Proper crate training also helps prevent destructive chewing or your dog from getting into possibly dangerous situations while home alone.
If you believe your dog is barking to get your attention, ignore them for as long as it takes them to stop. Don’t talk to them, don’t touch them, don’t even look at them; your attention only rewards them for being noisy. When they finally quiet down, even to take a breath, immediately reward them with a treat.
5 Steps to Stop Barking When Dog Is Confined
When you put your dog in their crate or in a gated room, turn your back and ignore them.
Once they stop barking, turn around, praise them and give a treat.
As they catch on that being quiet gets them a treat, lengthen the amount of time they must remain quiet before being rewarded.
Remember to start small by rewarding them for being quiet for just a few seconds, then working up to longer periods of quiet.
Keep it fun by varying the amount of time. Sometimes reward them after five seconds, then 12 seconds, then three seconds, then 20 seconds and so on.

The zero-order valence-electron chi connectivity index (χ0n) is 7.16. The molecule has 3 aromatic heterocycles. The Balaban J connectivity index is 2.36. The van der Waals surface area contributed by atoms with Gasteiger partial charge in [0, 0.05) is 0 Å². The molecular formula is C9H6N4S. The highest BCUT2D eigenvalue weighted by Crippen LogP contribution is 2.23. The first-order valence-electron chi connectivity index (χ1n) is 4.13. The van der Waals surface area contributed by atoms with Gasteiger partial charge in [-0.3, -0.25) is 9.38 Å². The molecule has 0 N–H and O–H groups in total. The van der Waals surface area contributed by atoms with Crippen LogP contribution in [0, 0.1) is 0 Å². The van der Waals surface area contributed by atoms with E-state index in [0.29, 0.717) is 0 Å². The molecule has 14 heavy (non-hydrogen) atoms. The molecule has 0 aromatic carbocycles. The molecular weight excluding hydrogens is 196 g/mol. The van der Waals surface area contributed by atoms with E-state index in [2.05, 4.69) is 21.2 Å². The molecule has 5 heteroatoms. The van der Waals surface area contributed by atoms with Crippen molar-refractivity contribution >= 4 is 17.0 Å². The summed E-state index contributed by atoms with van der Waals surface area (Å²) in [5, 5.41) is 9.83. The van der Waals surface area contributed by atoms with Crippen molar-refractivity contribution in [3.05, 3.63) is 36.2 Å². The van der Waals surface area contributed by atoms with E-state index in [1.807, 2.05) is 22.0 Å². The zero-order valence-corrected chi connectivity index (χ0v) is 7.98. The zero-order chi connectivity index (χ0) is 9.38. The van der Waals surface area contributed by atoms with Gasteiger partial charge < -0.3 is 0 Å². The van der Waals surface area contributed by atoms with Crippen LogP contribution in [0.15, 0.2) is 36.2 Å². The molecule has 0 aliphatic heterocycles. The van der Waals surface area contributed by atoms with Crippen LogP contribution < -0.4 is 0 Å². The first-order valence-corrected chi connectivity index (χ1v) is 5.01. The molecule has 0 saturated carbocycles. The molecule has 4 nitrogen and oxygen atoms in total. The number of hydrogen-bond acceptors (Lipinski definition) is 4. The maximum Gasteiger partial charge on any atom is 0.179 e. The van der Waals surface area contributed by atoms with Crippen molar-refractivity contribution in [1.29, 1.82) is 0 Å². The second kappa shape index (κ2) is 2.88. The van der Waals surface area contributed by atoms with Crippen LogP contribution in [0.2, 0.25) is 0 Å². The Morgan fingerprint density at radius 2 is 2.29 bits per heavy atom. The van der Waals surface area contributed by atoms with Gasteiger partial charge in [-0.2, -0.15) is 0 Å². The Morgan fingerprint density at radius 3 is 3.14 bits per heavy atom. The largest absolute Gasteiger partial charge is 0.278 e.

With Positive Training Your Dog Gets the Treats but You Both Get the Rewards
When it comes right down to it, you are your dog’s primary care giver. You are the one who sees him every day & you’re his first line of defense.
As a devoted pet parent, you are your dog’s source of affection and influence–And behavior training is central to showing them positive reinforcement to stop them from needless, excessive barking.
Curtis has been passionate about the health and welfare of animals since his first dog rescue.
After studying Sports Medicine & Biology at the University of Oregon, Curtis went on to excel in a career of Clinical Nutrition, later owning a health care supplement company serving private-practice physicians.
Known for his expansive knowledge of natural health and alternative medicine, Curtis believes that natural plant-based therapies can be applied to veterinary animal care which led him to study the science of Cannabinoid Medicine. His expertise in Functional Medicine led him to formulate a unique hemp-based canine care product, Canine Support Formula, fulfilling a dream to combine natural pet-care strategies with the new therapeutic potential of medical cannabis.
In reverence for his own dog, Parker, Curtis has dedicated his company–K9 Medibles–to improving the health and longevity of all dogs.
To learn more about Curtis and how K9 Medibles can help your dog, click HERE.